Fiscal Fitness: SBA, YMCA partner to help youth learn about money
Monday, February 9, 2009
Fiscal Fitness: SBA, YMCA partner to help youth learn about money By Flori Meeks
With fewer children learning the value of money at an early age, the YMCA of Metropolitan Detroit is teaming with OU’s School of Business Administration Center for Integrated Business Research and Education (CIBRE) to develop a financial literacy course that lays a solid financial foundation.
The YMCA expects to reach more than 4,000 children, kindergarten through eighth grade, this summer when it incorporates the financial literacy instruction into its day camp program at 14 metro-area branches. CIBRE is developing the curriculum and training the YMCA's instructors through its professional and community education activities.
“We’ll ensure a strong and successful curriculum in financial literacy education is developed and implemented,” says Lori Crose, director of operations and development for the CIBRE's professional and community education programs.
The SBA’s long and successful history in delivering value to the financial and investment communities – and particularly the high caliber of its longstanding Certified Financial Planning (CFP) program – makes the school an ideal partner.
Today, the SBA’s financial planning program continues to take a leadership role in southeastern Michigan in preparing students to ethically formulate and execute clients' financial plans. "The material we're providing operates under those sound financial principles," Crose says.
"OU’s SBA brings a tremendous amount of credibility to the table," says Lori Bahnmueller, senior vice president, marketing, for the YMCA of Metropolitan Detroit.
While initially being developed for the YMCA summer camp program, CIBRE plans to expand the curriculum to other populations.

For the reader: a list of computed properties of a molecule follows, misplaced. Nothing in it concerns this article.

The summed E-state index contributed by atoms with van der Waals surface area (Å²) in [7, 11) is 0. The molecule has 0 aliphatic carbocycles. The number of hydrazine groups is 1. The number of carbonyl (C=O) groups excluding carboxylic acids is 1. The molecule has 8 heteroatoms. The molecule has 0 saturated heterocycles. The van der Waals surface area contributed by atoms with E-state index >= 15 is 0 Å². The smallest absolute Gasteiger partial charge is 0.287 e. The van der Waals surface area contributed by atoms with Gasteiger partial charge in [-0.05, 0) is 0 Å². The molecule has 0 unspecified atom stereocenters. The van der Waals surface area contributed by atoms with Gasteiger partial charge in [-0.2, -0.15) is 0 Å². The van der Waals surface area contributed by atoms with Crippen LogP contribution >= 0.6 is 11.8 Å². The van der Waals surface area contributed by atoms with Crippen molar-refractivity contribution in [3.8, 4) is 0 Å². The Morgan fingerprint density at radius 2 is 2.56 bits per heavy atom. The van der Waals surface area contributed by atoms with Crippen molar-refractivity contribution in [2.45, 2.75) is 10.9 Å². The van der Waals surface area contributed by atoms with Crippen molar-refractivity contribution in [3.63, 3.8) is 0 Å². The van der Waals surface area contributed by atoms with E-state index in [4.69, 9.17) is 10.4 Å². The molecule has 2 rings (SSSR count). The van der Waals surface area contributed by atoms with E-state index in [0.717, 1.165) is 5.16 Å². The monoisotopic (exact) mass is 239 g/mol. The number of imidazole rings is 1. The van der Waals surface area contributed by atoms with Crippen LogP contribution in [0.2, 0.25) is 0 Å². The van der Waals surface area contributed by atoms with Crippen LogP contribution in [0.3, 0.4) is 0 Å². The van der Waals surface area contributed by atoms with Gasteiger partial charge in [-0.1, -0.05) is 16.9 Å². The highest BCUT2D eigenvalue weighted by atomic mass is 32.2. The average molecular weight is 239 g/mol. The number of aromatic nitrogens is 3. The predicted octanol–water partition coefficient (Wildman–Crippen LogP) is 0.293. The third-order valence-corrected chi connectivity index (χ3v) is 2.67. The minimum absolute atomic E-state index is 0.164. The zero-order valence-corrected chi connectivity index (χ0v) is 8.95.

Financial adviser and OU instructor Mary Ann Golin is creating the fun, kid-friendly curriculum for the YMCA, which focuses on teaching participants the value of money as they work to earn some to make a purchase at an end-of-camp auction.
"If I accomplish nothing else, I want to help students understand you only have so much money," Golin says. "What do you do with the money you have to acquire your needs and your wants?"
Golin credits her parents for teaching her to place her own needs before wants. "We've gotten away from that in our society, and we see the quandary we're in now," she says.
Public research backs up Golin’s beliefs. In fact, a 2006 Capital One survey indicated that only 43 percent of parents had discussed importance of prioritizing needs and wants with their children. And, 42% had not discussed financial basics with their children.
“The financial literacy program has the potential to have a far-reaching impact on our students,“ says Bahnmueller. "The students will be learning life skills, and we will help develop a generation of financially savvy kids."
And those students will have a positive impact on society as supported by studies. For example, the United States' Financial Literacy and Education Commission states that financially literate people are more likely to be self-supporting, prepare for setbacks and emergencies; increase their standard of living through wise spending, saving, planning and investing; and are less susceptible to scams and identity theft.
The program funded by a recent award from the United Way for Southeaster Michigan, which presented the YMCA of Metropolitan Detroit with $732,653 to support three key program areas: child care, literacy and financial literacy.
The SBA established CIBRE in 2009 to support economic development in southeastern Michigan, by bringing academic scholars and business leaders together to support research and educational innovations. For more information on CIBRE, see www.sba.oakland.edu/cibre.